Any successful business has built-in safeguards so no piece of the operation works completely in isolation. Every process needs a defined system. If you have an accounting system that is so complicated that only your bookkeeper knows how to issue invoices, or an inventory control system that is a mystery to everyone except the warehouse manager, your business is at risk. Every aspect of your operation needs to be structured and documented so the results are predictable and the knowledge needed to execute is captured, clear, and transferrable. Systems should be created to provide repeatable results; rinse and repeat is the key.
How do you create and implement a system? No matter what the operation, the steps are the same:
1. Specify the system. Determine the result you want to achieve, and label the process. Why do you need this particular system? Start with the word “To”; for example, “To ensure timely delivery and payment of invoices” or “To eliminate stocking errors.” The idea is to write a concise description of the objective or need for this particular system, and then give it a name or a procedure number; something to clearly identify it.
2. Diagram the system and create clearly defined benchmarks. Provide a step-by-step process for the system, with a milestone or result at the end of each step. A simple box-and-arrow design will help you map the system in a graphical way; each box is a step or action, and a result needs to be defined for each action. Restate the work objective and communicate that work has to be completed or an action taken. For example, “Invoices need to be printed and mailed.”
3. Assign accountability. Each step in the system needs to be part of a specific job function or role. Assign the accountability to a position, not an individual, so the system is transferrable as personnel change. For example, “Bookkeeper to enter invoices into QuickBooks.”
4. Identify timing and resources. Knowing when a milestone needs to be reached or a step performed is part of the success of the program. You need to set a timeframe for each step, and for the process as a whole. For example, “Invoices need to be issued within five days of the close of the month.” In addition, allocate the resources required for each step – facilities, equipment, staff, supplies, information; anything essential to do the job. Not all systems will require a list of resources, but take inventory to be sure the necessary tools are available to complete the task.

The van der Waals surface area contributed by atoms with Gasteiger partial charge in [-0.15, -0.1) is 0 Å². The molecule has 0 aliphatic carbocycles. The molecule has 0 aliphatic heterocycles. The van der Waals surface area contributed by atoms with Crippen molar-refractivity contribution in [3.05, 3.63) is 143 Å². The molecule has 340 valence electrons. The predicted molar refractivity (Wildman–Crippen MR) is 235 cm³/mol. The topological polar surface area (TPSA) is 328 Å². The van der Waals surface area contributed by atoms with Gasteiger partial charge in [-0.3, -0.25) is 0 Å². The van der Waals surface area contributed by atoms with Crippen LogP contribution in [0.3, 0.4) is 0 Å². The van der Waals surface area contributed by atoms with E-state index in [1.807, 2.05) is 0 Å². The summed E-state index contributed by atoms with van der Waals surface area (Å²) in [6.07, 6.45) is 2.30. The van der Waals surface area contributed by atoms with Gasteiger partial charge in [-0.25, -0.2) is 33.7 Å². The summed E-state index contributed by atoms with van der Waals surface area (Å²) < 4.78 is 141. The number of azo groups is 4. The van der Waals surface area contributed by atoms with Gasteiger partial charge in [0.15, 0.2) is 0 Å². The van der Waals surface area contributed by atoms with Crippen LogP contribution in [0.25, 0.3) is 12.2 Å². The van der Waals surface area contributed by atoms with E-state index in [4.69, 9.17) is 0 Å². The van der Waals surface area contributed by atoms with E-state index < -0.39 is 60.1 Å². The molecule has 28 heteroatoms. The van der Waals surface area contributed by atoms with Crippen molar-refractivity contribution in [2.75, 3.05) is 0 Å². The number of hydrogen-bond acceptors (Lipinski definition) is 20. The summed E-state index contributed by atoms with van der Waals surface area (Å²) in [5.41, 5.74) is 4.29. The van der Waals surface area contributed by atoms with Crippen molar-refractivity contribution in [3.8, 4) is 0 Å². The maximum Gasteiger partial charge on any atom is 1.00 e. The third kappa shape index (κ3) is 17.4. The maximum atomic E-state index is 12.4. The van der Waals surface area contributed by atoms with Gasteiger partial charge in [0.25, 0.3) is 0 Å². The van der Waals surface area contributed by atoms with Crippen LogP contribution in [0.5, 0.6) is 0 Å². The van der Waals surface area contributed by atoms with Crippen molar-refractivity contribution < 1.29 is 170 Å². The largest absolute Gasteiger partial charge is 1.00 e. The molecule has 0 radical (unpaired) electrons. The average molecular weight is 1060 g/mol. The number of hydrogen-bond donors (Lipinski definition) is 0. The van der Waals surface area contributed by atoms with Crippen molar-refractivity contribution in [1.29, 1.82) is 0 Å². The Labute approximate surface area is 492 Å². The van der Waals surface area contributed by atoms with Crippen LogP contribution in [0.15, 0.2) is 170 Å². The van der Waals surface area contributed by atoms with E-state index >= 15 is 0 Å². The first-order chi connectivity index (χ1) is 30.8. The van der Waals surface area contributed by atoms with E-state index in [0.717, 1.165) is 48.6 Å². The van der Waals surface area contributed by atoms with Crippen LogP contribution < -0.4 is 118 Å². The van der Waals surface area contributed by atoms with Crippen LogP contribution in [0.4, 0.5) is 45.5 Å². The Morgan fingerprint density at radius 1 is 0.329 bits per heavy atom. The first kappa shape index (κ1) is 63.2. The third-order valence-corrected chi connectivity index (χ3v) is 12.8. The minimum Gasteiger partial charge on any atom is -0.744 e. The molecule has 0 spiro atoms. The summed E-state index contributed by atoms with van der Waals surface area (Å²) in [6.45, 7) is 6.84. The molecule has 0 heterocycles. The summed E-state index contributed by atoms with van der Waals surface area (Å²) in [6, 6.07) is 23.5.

5. Define how you measure the system or quantify results. How do you know if you are getting the results you want from the system? Create metrics that are meaningful to the outcome of the process, such as average days of ageing, and document the results to see if the system is performing properly.
6. Establish standards for performance. Once you determine how to measure results, you want to set standards to maintain a minimum level of performance. The best metrics to use are quantity, quality, and behavior. For example, “invoices completed, logged, and sent on time, without errors.”
7. Document the system. Once you have created your system, have them available in a procedure binder so others can repeat the process. Your internal systems are your intellectual property and make your business a more valuable asset.
Proven, repeatable systems are the key to your company’s success. If you can create standardized ways of doing business with predictable results, then you can focus on more creative endeavors that will help your business grow. Apply a principle of “rinse and repeat” so you can refine the process and the results.